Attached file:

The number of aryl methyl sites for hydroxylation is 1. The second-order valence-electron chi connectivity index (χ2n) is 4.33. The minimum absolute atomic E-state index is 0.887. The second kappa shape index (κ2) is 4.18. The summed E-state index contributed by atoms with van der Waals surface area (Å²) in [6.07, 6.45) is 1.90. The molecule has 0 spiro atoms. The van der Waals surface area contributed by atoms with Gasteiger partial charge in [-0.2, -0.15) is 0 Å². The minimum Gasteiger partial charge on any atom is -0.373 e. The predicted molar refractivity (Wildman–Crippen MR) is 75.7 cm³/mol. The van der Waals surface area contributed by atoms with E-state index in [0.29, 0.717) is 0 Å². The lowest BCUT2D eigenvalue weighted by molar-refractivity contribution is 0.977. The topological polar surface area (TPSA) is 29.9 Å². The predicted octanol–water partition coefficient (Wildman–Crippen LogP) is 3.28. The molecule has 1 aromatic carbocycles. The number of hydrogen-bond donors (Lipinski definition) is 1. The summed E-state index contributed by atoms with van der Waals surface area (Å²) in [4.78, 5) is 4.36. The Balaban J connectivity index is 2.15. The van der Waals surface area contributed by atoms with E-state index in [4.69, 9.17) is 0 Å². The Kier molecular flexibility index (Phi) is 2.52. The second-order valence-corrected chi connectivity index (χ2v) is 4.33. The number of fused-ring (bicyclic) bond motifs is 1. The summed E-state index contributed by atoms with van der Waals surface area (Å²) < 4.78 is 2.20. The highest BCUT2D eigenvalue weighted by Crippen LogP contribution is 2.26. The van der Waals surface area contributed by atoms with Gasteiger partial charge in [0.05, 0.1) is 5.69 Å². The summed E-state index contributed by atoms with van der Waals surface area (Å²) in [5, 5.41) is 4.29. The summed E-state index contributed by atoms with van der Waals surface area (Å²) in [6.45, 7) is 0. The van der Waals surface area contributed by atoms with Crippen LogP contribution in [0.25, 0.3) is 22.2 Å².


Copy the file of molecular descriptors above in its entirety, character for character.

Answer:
The number of aryl methyl sites for hydroxylation is 1. The second-order valence-electron chi connectivity index (χ2n) is 4.33. The minimum absolute atomic E-state index is 0.887. The second kappa shape index (κ2) is 4.18. The summed E-state index contributed by atoms with van der Waals surface area (Å²) in [6.07, 6.45) is 1.90. The molecule has 0 spiro atoms. The van der Waals surface area contributed by atoms with Gasteiger partial charge in [-0.2, -0.15) is 0 Å². The minimum Gasteiger partial charge on any atom is -0.373 e. The predicted molar refractivity (Wildman–Crippen MR) is 75.7 cm³/mol. The van der Waals surface area contributed by atoms with E-state index in [0.29, 0.717) is 0 Å². The lowest BCUT2D eigenvalue weighted by molar-refractivity contribution is 0.977. The topological polar surface area (TPSA) is 29.9 Å². The predicted octanol–water partition coefficient (Wildman–Crippen LogP) is 3.28. The molecule has 1 aromatic carbocycles. The number of hydrogen-bond donors (Lipinski definition) is 1. The summed E-state index contributed by atoms with van der Waals surface area (Å²) in [4.78, 5) is 4.36. The Balaban J connectivity index is 2.15. The van der Waals surface area contributed by atoms with E-state index in [4.69, 9.17) is 0 Å². The Kier molecular flexibility index (Phi) is 2.52. The second-order valence-corrected chi connectivity index (χ2v) is 4.33. The number of fused-ring (bicyclic) bond motifs is 1. The summed E-state index contributed by atoms with van der Waals surface area (Å²) < 4.78 is 2.20. The highest BCUT2D eigenvalue weighted by Crippen LogP contribution is 2.26. The van der Waals surface area contributed by atoms with Gasteiger partial charge in [0.05, 0.1) is 5.69 Å². The summed E-state index contributed by atoms with van der Waals surface area (Å²) in [5, 5.41) is 4.29. The summed E-state index contributed by atoms with van der Waals surface area (Å²) in [6.45, 7) is 0. The van der Waals surface area contributed by atoms with Crippen LogP contribution in [0.25, 0.3) is 22.2 Å².